Once you’ve scared the birds away, it’s time to check for an insect infestation. As we mentioned above, you must get this issue under control before investigating other woodpecker deterrents.
There are three main deterrents you can use to get rid of woodpeckers – and keep them gone for good. These include tactile, sound, and visual deterrents. Combining all three is usually the most effective plan of attack.
They affect birds physically. Include sticky repellents and deterrent coating sprays. Contain scents that warn woodpeckers away.
They scare birds with warning sounds. Electronic distress call systems are most effective. These produce the distress call of a woodpecker followed by the call of a predator.
- Interval – Plays the sound recording at random intervals.
- Motion – Plays the sound recording when motion is detected (also plays when other animals/people are nearby).
Tip: We like the BirdXPeller® PRO Electronic Bird Repeller.
Bird-X Woodpecker Pro Repeller – Model Number BXP-PRO WP
- Species-specific settings for woodpeckers
- Effective coverage of up to one acre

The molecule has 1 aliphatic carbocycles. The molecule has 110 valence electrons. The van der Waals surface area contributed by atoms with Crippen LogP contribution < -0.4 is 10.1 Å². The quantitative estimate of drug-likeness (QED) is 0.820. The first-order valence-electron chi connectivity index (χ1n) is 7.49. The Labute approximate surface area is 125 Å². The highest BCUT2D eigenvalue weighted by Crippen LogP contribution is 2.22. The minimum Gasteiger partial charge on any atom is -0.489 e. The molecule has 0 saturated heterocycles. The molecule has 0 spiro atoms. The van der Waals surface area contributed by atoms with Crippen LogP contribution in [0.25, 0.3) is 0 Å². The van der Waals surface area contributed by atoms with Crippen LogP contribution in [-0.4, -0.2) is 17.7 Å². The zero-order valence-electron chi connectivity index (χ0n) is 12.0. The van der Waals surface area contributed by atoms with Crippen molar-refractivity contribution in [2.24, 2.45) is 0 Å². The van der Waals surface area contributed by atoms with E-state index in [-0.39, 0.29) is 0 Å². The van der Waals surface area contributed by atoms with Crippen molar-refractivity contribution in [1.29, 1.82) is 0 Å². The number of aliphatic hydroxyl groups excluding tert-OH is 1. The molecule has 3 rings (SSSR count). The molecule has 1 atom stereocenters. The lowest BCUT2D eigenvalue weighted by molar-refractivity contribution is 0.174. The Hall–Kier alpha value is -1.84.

- Day/night and 24-hour operation settings activated with built-in photocell
They scare birds with visual features. Aluminum foil is a cheap DIY example. High-quality options include windsocks, handheld windmills, plastic owls, and balloons.
- Stationary – The visual deterrent doesn’t move. Woodpeckers grow used to these.
- Moving – The visual deterrent moves, reducing the likelihood woodpeckers grow used to them. An example is a plastic owl on a spring.
Unfortunately, woodpeckers are crafty creatures. They quickly become acclimated to even the very best deterrents, including electronic distress systems.
If this happens with your home, your best bet is to install bird netting around desirable areas. Bird netting prevents woodpeckers and other birds from reaching the wooden areas of your home in the first place. Over time, they’ll begin to look elsewhere for food and shelter. Properly installed netting also protects your home from other similarly-sized pests.
As we mentioned above, it’s illegal to use poison to control woodpeckers. However, many tactile deterrents work in a similar way. They coat the wooden areas of your home with non-lethal substances that woodpeckers don’t like. These usually either smell or taste bad to the bird.
Other tactile deterrents give the surface a coating that causes it to produce an unusual noise that warns woodpeckers away.
Professional Woodpecker Removal
Most homeowners should be able to get rid of woodpeckers themselves by putting in a little time and legwork. For those that can’t, it’s time to hire a bird control professional to help you deal with the problem.
What to Expect